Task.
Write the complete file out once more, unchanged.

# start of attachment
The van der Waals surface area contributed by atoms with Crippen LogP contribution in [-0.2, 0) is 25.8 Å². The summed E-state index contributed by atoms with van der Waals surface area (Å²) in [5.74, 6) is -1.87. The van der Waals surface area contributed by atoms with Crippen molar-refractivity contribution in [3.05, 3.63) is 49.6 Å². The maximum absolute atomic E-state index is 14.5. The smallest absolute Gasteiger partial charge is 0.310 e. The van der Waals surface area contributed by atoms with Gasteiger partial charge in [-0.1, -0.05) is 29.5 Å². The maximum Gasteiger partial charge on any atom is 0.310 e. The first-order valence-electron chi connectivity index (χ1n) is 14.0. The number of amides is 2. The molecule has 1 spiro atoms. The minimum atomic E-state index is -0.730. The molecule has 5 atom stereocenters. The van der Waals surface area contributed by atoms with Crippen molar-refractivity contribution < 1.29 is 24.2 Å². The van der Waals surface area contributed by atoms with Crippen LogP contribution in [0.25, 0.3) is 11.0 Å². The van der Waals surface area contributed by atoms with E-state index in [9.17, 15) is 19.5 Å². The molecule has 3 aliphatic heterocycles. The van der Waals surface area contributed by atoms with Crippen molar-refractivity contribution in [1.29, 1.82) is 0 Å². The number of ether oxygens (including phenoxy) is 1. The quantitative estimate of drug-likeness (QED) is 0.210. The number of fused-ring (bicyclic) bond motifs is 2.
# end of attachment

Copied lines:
The van der Waals surface area contributed by atoms with Crippen LogP contribution in [-0.2, 0) is 25.8 Å². The summed E-state index contributed by atoms with van der Waals surface area (Å²) in [5.74, 6) is -1.87. The van der Waals surface area contributed by atoms with Crippen molar-refractivity contribution in [3.05, 3.63) is 49.6 Å². The maximum absolute atomic E-state index is 14.5. The smallest absolute Gasteiger partial charge is 0.310 e. The van der Waals surface area contributed by atoms with Gasteiger partial charge in [-0.1, -0.05) is 29.5 Å². The maximum Gasteiger partial charge on any atom is 0.310 e. The first-order valence-electron chi connectivity index (χ1n) is 14.0. The number of amides is 2. The molecule has 1 spiro atoms. The minimum atomic E-state index is -0.730. The molecule has 5 atom stereocenters. The van der Waals surface area contributed by atoms with Crippen molar-refractivity contribution < 1.29 is 24.2 Å². The van der Waals surface area contributed by atoms with Crippen LogP contribution in [0.25, 0.3) is 11.0 Å². The van der Waals surface area contributed by atoms with E-state index in [9.17, 15) is 19.5 Å². The molecule has 3 aliphatic heterocycles. The van der Waals surface area contributed by atoms with Crippen molar-refractivity contribution in [1.29, 1.82) is 0 Å². The number of ether oxygens (including phenoxy) is 1. The quantitative estimate of drug-likeness (QED) is 0.210. The number of fused-ring (bicyclic) bond motifs is 2.